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Richard S. Pierce (1927 – 1992)

American mathematician who mainly worked in abstract algebra.
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John Lewis Selfridge (1927 – 2010)

American mathematician who contributed to the fields of analytic number theory, computational number theory and combinatorics.

Proved in $1962$ that $78 \ 557$ is a Sierpiński number of the second kind.

Conjectured (with Wacław Franciszek Sierpiński) that it is also the smallest. This still has not been proven (see Sierpiński Problem).
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Joseph Steven Madachy (1927 – 2014)

American research chemist, technical editor and recreational mathematician.
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Wendell Helms Fleming (b. 1928 )

American mathematician specializing in geometrical analysis and stochastic differential equations.
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Abner Shimony (b. 1928 )

American physicist and philosopher of science specializing in quantum theory.
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Joseph Bernard Kruskal (b. 1928 )

Joseph Bernard Kruskal, Jr. is an American mathematician working in the fields of statistics, computer science and graph theory, among others.
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Ray Alden Kunze (1928 – 2014)

American mathematician whose research concerned the representation theory of groups and noncommutative harmonic analysis.
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Martin David Davis (b. 1928 )

American mathematician working mainly in the field of mathematical logic.
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Thomas Andrew Lehrer (b. 1928 )

Tom Lehrer was a mathematics lecturer at the University of California, Santa Cruz.

Far better known for his brief but successful musical career.
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John Forbes Nash (1928 – 2015)

American mathematician who made fundamental contributions to game theory, differential geometry, and the study of partial differential equations
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Louis Auslander (1928 – 1997)

Prolific American mathematician who worked in many fields, including Finsler geometry, geometry of solvmanifolds and nilmanifolds, locally affine spaces, many aspects of harmonic analysis, representation theory of solvable Lie groups, and multidimensional Fourier transforms and the design of signal sets for communications and radar.
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Harvey Alan Dubner (b. 1928 )

American engineer and mathematician specializing in the mathematics of casino games and finding large primes.

Invented the point-count method for gaining an advantage in blackjack.
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James Harold McKay (b. 1928 )

American mathematician best known for his work in group theory.
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Donald G. Higman (1928 – 2006)

American mathematician noted for his discovery of the Higman-Sims Group, with Charles C. Sims.

His work contributed towards the discovery of several of the sporadic simple groups.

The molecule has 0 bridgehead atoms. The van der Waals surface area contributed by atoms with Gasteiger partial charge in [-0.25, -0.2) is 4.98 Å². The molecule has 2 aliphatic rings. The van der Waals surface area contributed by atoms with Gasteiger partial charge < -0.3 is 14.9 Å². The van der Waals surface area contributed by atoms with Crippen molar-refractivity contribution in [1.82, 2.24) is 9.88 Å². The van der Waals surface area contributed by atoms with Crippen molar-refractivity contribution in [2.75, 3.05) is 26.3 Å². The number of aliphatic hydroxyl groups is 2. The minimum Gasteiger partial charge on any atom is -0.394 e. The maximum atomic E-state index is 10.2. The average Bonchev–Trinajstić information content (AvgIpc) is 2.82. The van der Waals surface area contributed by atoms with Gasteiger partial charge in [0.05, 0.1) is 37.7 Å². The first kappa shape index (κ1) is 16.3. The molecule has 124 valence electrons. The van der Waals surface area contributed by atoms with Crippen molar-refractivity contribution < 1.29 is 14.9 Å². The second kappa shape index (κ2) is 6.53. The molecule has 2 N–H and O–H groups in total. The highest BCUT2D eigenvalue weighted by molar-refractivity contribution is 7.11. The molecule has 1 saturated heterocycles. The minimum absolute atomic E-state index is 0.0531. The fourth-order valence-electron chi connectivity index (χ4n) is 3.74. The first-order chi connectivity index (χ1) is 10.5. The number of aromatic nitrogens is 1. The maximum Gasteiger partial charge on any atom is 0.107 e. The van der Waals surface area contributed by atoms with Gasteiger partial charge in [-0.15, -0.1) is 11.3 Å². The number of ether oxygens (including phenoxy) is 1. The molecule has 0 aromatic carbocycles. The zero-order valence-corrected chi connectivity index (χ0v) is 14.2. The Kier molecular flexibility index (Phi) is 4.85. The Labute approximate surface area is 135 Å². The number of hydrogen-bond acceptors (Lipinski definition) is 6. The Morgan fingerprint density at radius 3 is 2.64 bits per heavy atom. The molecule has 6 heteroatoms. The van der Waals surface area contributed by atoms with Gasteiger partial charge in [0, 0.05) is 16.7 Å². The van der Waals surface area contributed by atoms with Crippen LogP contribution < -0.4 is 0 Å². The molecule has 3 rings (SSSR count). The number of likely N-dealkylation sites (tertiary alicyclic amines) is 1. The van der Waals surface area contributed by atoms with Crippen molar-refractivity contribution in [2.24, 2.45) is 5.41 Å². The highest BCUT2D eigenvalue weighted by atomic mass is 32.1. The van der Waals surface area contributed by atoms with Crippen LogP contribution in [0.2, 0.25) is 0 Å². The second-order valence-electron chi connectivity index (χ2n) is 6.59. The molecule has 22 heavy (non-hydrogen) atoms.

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Barry Mitchell (b. 1930 )

American mathematician who has worked influentially in category theory.
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Donald J. Newman (1930 – 2007)

American mathematician active in the fields of Complex Analysis, Number Theory and Approximation Theory.

Best known for his elementary proof of the Prime Number Theorem.
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James Raymond Munkres (b. 1930 )

American mathematician and author of Topology, one of the most popular undergraduate topology textbooks.
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Richard Merett Montague (1930 – 1971)

American mathematician and logician.

Proved that ZFC must contain infintely many axioms.
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John Rolfe Isbell (1930 – 2005)

American mathematician best known for his work in topology and category theory.

Also published under the pseudonyms John Rainwater, M.G. Stanley and H.C. Enos.
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Norman Woodason Johnson (b. 1930 )

American mathematician best known for enumerating all $92$ convex non-uniform polyhedra with regular faces.
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John David Brillhart (b. 1930 )

American mathematician known for his work in integer factorization, including the development of the continued fraction factorization method.

Has been a principal participant in the Cunningham project.
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1931 and onwards

Kenneth Myron Hoffman (c. 1931 – 2008)

American mathematician whose primary area of research specialization was functional analysis.
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John Winsor Pratt (b. 1931 )

American mathematician who has made contributions to research in risk aversion theory.
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Herbert Saul Wilf (b. 1931 )

American mathematician who specializes in combinatorics and graph theory.

He has made available certain of his works for free download.
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John Willard Milnor (b. 1931 )

American mathematician best known for his work in differential topology.
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Rudolph Michael Najar (b. 1931 )

American mathematician with a research interest in elementary number theory.
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Basil Gordon (1931 – 2012)

American mathematician specializing in number theory and combinatorics.

Worked with Wernher von Braun on the US's contribution to the Space Race.
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Joseph F. Stephany (1932 – 2011)

American research scientist, and amateur chess player and mathematician.